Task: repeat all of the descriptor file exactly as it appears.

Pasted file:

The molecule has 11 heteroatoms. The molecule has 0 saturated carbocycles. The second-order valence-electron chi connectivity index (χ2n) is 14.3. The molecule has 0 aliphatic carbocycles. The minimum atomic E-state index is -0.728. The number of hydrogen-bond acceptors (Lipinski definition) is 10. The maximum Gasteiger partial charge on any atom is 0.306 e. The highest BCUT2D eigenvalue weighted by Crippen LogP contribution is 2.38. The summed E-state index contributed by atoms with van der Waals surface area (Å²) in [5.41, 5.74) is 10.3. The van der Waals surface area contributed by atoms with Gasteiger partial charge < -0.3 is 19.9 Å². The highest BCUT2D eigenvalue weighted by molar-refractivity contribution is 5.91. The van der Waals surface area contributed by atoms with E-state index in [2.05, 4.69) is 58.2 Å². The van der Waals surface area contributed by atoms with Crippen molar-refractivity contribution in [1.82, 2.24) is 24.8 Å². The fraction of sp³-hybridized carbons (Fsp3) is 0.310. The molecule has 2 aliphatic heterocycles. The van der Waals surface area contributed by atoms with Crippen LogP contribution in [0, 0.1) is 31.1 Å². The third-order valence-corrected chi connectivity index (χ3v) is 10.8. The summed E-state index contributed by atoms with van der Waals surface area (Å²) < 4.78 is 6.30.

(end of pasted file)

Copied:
The molecule has 11 heteroatoms. The molecule has 0 saturated carbocycles. The second-order valence-electron chi connectivity index (χ2n) is 14.3. The molecule has 0 aliphatic carbocycles. The minimum atomic E-state index is -0.728. The number of hydrogen-bond acceptors (Lipinski definition) is 10. The maximum Gasteiger partial charge on any atom is 0.306 e. The highest BCUT2D eigenvalue weighted by Crippen LogP contribution is 2.38. The summed E-state index contributed by atoms with van der Waals surface area (Å²) in [5.41, 5.74) is 10.3. The van der Waals surface area contributed by atoms with Gasteiger partial charge < -0.3 is 19.9 Å². The highest BCUT2D eigenvalue weighted by molar-refractivity contribution is 5.91. The van der Waals surface area contributed by atoms with E-state index in [2.05, 4.69) is 58.2 Å². The van der Waals surface area contributed by atoms with Crippen molar-refractivity contribution in [1.82, 2.24) is 24.8 Å². The fraction of sp³-hybridized carbons (Fsp3) is 0.310. The molecule has 2 aliphatic heterocycles. The van der Waals surface area contributed by atoms with Crippen LogP contribution in [0, 0.1) is 31.1 Å². The third-order valence-corrected chi connectivity index (χ3v) is 10.8. The summed E-state index contributed by atoms with van der Waals surface area (Å²) < 4.78 is 6.30.